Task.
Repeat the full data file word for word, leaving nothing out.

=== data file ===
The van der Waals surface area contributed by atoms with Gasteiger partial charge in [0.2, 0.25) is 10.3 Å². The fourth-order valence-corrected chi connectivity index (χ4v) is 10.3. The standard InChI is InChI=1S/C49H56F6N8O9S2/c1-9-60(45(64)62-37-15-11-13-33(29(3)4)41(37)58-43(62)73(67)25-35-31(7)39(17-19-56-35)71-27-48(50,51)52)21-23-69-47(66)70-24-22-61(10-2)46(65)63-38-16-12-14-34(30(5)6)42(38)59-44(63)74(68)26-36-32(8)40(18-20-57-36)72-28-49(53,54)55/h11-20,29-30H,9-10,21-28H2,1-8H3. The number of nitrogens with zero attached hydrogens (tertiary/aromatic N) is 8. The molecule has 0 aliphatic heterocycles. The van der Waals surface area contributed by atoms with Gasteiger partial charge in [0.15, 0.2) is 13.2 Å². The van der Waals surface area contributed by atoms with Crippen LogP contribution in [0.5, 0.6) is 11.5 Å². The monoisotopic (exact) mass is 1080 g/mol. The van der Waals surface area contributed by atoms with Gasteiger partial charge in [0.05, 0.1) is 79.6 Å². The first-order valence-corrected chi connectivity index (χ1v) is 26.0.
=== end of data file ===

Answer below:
The van der Waals surface area contributed by atoms with Gasteiger partial charge in [0.2, 0.25) is 10.3 Å². The fourth-order valence-corrected chi connectivity index (χ4v) is 10.3. The standard InChI is InChI=1S/C49H56F6N8O9S2/c1-9-60(45(64)62-37-15-11-13-33(29(3)4)41(37)58-43(62)73(67)25-35-31(7)39(17-19-56-35)71-27-48(50,51)52)21-23-69-47(66)70-24-22-61(10-2)46(65)63-38-16-12-14-34(30(5)6)42(38)59-44(63)74(68)26-36-32(8)40(18-20-57-36)72-28-49(53,54)55/h11-20,29-30H,9-10,21-28H2,1-8H3. The number of nitrogens with zero attached hydrogens (tertiary/aromatic N) is 8. The molecule has 0 aliphatic heterocycles. The van der Waals surface area contributed by atoms with Gasteiger partial charge in [0.15, 0.2) is 13.2 Å². The van der Waals surface area contributed by atoms with Crippen LogP contribution in [0.5, 0.6) is 11.5 Å². The monoisotopic (exact) mass is 1080 g/mol. The van der Waals surface area contributed by atoms with Gasteiger partial charge in [0.05, 0.1) is 79.6 Å². The first-order valence-corrected chi connectivity index (χ1v) is 26.0.